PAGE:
I read two startling different commentaries on the health of the UK as a society this morning that made me recall the “best of times, the worst of times” quote from Dickens.
First up was a highly optimistic piece in the Financial Times titled Miserablism risks causing Britain serious harm which argues that we should all wake up to the fact that times are good right now and be wary of policies and politicians proposing radical moves that might well make things worse – e.g. price interventions and exiting Europe. This is the money quote:
Look at Britain as an informed foreigner might. Here is a country that responds to a secessionist threat to its existence by holding a free and fair referendum. It has evolved an economic model that is more hospitable to business than much of Europe and kindlier to the poor than America. It cuts public spending year on year without any civil disorder to speak of. Crime is falling. Unemployment is at 6 per cent. The politicians are small-time but basically honourable. The capital city is a miracle of the modern world.
Then I read the Guardian’s Bleak figures show a relentless slide towards a low-pay Britain which featured the graph below showing that real wages in Britain have now been declining for seven years in a row – only the third time that has happened in the last 150 years.
Between them these too perspectives capture the overall situation well. On the plus side the economy is performing well and society is stable, but on the downside, the spoils of growth are going to the rich, wage inequality is increasing and the social contract is in danger of falling apart.
The important question is what will happen next. The Guardian suggests two possibilities. The first is that unemployment is now reaching levels where there is little slack in the labour market and employers will find themselves having to increase real wages for the lowest paid. The second is that technological advances will continue to take jobs from mid-skilled workers, forcing them into lower paid jobs and driving real wages down. I’ve written about this before: Robots and artificial intelligence are replacing jobs.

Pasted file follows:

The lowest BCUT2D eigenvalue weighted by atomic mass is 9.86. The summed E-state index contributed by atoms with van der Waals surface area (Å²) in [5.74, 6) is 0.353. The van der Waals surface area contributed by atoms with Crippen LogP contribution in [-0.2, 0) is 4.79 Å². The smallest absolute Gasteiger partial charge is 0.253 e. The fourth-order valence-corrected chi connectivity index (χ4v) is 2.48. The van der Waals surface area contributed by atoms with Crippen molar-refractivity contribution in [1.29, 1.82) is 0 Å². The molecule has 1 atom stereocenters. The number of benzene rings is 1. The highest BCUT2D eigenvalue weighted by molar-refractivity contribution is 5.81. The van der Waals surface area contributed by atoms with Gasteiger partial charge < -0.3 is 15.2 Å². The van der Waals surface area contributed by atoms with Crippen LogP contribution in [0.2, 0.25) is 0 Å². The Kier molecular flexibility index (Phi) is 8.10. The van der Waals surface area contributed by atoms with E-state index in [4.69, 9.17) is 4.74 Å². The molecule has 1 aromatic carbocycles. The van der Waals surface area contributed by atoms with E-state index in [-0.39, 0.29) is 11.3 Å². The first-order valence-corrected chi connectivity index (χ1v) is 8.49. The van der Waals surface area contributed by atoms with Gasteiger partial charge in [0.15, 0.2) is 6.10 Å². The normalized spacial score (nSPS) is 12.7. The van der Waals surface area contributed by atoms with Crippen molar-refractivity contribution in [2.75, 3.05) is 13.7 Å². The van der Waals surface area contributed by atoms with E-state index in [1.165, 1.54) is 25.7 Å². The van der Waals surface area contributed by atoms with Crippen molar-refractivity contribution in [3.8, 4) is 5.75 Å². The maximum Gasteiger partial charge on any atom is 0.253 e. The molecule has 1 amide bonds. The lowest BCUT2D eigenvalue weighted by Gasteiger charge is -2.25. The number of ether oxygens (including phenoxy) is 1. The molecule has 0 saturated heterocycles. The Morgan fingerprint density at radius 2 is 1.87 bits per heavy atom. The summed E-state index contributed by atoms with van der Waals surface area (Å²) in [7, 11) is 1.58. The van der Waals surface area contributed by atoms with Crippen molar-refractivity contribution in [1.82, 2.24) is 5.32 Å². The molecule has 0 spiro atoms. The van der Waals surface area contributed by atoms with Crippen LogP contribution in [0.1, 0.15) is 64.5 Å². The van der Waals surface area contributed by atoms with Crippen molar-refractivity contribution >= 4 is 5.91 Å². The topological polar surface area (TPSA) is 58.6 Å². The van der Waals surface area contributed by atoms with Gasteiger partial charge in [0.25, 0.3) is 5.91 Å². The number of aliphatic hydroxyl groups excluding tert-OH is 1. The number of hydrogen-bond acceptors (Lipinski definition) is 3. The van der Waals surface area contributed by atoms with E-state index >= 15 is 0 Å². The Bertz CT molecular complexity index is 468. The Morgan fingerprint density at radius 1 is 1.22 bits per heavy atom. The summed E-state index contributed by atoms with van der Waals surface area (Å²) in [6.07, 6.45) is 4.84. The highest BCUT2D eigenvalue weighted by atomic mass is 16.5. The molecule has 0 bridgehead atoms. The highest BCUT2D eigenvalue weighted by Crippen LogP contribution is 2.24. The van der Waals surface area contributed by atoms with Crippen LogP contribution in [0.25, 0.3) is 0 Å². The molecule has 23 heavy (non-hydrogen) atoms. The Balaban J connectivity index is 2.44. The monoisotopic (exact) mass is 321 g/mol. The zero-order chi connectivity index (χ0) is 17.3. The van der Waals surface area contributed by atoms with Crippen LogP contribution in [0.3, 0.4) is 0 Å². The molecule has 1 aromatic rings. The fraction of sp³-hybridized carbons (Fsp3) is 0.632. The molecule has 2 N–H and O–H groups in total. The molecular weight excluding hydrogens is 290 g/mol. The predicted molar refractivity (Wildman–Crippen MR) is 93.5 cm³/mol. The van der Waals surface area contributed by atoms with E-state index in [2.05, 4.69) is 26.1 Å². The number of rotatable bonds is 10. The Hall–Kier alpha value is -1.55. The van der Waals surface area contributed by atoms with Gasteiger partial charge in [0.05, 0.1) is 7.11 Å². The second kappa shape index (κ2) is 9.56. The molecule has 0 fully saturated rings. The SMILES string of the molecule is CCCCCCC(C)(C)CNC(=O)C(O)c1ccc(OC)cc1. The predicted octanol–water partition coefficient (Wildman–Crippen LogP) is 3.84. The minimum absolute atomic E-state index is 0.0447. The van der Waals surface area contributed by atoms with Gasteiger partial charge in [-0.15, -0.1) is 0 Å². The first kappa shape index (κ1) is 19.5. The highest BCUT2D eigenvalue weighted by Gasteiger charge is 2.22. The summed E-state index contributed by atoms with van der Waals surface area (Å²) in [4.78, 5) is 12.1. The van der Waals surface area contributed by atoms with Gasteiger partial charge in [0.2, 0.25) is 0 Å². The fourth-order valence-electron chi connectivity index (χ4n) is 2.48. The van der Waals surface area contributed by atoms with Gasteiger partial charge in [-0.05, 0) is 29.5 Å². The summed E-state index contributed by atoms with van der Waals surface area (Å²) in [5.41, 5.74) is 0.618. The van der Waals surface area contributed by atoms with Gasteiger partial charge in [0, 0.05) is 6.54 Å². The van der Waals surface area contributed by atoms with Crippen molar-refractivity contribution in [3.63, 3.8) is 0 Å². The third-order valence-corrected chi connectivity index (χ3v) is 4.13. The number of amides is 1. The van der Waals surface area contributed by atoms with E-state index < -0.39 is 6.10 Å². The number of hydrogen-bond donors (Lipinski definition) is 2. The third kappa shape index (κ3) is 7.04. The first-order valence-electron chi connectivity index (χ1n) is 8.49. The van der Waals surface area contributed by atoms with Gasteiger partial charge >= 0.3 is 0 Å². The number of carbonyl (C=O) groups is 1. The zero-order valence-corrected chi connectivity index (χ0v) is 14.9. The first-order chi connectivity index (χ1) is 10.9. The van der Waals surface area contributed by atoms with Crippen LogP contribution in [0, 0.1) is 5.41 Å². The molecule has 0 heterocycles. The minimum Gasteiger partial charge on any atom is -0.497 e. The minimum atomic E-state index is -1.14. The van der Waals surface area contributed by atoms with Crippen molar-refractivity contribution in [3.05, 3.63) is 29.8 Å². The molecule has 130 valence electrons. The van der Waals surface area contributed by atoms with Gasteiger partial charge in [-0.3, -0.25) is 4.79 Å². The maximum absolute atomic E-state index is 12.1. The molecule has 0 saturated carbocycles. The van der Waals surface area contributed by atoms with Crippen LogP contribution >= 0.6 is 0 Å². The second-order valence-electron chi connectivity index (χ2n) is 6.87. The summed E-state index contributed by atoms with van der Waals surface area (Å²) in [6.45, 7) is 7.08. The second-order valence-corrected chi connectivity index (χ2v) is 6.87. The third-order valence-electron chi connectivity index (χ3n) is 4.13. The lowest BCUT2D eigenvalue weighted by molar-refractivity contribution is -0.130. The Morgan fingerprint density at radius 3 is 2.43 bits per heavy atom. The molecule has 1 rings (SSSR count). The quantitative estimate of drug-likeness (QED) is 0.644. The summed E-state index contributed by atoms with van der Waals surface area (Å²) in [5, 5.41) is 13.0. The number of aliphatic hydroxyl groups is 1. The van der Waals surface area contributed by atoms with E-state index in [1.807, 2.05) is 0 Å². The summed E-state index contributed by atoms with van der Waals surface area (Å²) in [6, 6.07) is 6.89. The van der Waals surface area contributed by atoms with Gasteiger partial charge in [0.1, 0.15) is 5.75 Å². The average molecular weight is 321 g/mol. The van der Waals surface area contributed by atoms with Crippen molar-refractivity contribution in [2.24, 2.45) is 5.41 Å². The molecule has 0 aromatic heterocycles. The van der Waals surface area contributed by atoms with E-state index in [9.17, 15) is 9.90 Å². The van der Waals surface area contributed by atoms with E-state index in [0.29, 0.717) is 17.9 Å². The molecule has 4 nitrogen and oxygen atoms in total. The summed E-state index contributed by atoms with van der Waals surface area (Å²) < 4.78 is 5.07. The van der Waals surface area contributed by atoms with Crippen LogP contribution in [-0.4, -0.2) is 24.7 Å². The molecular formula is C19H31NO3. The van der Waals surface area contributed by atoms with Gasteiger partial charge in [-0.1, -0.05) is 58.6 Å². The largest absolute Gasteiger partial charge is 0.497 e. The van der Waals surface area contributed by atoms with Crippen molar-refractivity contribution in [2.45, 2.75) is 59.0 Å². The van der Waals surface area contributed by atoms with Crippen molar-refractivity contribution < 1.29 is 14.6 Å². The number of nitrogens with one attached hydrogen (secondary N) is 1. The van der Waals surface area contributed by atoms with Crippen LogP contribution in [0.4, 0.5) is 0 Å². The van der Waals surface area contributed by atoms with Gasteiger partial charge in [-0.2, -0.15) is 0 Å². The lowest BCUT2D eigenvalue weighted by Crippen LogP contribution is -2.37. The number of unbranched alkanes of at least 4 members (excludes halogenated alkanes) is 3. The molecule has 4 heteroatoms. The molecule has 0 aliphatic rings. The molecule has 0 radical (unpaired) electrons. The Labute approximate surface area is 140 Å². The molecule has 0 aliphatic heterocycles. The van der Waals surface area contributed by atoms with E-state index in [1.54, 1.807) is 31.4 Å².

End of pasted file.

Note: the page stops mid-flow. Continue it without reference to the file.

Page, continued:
Cycles in the economy and labour market will come and go, but the trend towards automation will run and run. For me the most likely scenario is that tightness in the labour market will force wages up over the next few years, but when the cycle turns again real wages will cycle sharply downwards. Our opportunity is take action now to help the situation. A couple of weeks ago rich Americans were worrying that The pitchforks are coming … for us plutocrats. That will be our fate too, unless we do something.
The solution is not to protect jobs or try to limit the adoption of technology, but to invest heavily in programmes that help people re-skill and get back to work. That would be the play that keeps us as when of best performing societies in the world. If we get through the current period of austerity successfully there might just have the money to do it.